Erika and Eva Sandoval were miracles from the start. When their mom, Aida, found out she was pregnant with the twins, she was thrilled.
The Sandovals already had three children, and the oldest was 25, but despite her older age, Aida wasn't finished being a mom. That's why she hardly thought anything of it when her doctor sent her to a specialist, Aida told the Sacramento Bee. She thought this must be normal for anyone who was middle-aged and pregnant with twins.
Then the news came: the twins were conjoined
Conjoined twins are rare: only 1 in every 200,000 live births, and of those, up to 60 percent end up stillborn, according to the University of Maryland Medical Center. If they are alive at birth, another 35 percent die after only one day.
But despite the odds, Aida was determined. She told her doctor, "I'm keeping the babies. There's a reason why I was given this opportunity and I'm going to go through this."
On August 10, 2014, little Eva and Erika were born. Together they only weighed 5.5 pounds. They were conjoined in three different places, but have their own hearts and brains and most of their own digestive systems. They also were born with seven limbs due to a third leg that grew.
After the miraculous birth, life hasn't been easy for Erika and Eva. Countless miracles continue taking place.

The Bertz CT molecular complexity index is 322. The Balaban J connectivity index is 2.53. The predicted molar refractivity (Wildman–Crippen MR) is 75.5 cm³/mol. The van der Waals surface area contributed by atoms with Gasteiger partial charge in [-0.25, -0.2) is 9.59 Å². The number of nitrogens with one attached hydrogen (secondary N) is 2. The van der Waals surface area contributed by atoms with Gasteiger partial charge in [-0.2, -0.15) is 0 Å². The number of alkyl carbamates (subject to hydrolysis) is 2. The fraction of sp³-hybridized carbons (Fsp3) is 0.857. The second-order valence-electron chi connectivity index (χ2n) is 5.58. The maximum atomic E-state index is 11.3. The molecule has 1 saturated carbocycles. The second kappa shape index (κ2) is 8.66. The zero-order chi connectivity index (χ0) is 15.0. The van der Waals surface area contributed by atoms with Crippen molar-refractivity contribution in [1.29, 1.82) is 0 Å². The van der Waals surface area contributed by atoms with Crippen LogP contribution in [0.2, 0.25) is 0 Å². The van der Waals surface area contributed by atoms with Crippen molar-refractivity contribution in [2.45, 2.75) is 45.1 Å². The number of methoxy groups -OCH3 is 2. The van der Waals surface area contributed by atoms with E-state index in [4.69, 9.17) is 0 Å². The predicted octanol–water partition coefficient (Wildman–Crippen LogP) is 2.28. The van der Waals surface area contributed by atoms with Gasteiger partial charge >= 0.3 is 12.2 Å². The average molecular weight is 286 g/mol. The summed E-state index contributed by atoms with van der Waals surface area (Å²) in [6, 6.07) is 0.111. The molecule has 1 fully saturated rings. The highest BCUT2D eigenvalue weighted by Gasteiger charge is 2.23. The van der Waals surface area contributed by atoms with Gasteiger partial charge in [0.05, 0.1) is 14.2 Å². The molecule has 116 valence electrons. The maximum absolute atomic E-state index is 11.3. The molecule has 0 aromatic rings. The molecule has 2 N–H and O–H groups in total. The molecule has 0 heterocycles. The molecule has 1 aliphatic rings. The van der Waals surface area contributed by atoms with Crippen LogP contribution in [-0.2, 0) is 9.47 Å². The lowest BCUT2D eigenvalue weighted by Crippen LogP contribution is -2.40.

"Everyone says, 'They're miracles.' I know they are," Aida told the Sacrament Bee. "Their lives are in my hands and I've got to do my best to raise them. It is hard work, but what baby's not?"
They spent their first several months of life in the hospital, but were finally allowed to come home after they were six months old. Since then, they have been cared for by their loving family members, nurses and physical therapists.
Doctors recommended a separation surgery for Erika and Eva even though only a few hundred of these operations have ever been successful.
At two years old, the time for operation arrived
It was extremely risky. The twins were given a 30 percent chance of death, but Aida and Arturo knew their little girls could beat the odds, because they'd seen the miracles before.
On December 6, 2016 Erika and Eva went into a 17-hour surgery
Erika and Eva shared a bladder, a liver and a third leg. The surgery was meant to separate the twins, which is a complicated process in and of itself, but also called for the need to reconstruct the twins bodies so they could function individually.
Finally, on Wednesday morning, Arturo and Aida heard the news they'd dreamed abput for two years: they now have two separate little girls.
"They look amazing. They're amazing," Aida told the Sacramento Bee. "They have their hair done, and they're resting. We're just going to take it one day at a time and let them catch up on their rest."
The miracles are not over for these two precious little girls. Erika and Eva will likely spend another two weeks in intensive care, but with continued prayers, the sisters will be able to grow up with two separate bodies that fit their individual personalities that are already so apparent to those who know them.
Amberlee is the content manager for FamilyShare.com and earned a degree in journalism. She creates beautiful things with her experience in writing, graphic design, photography, video and music. She loves her family, the outdoors, baby foxes and podcasts.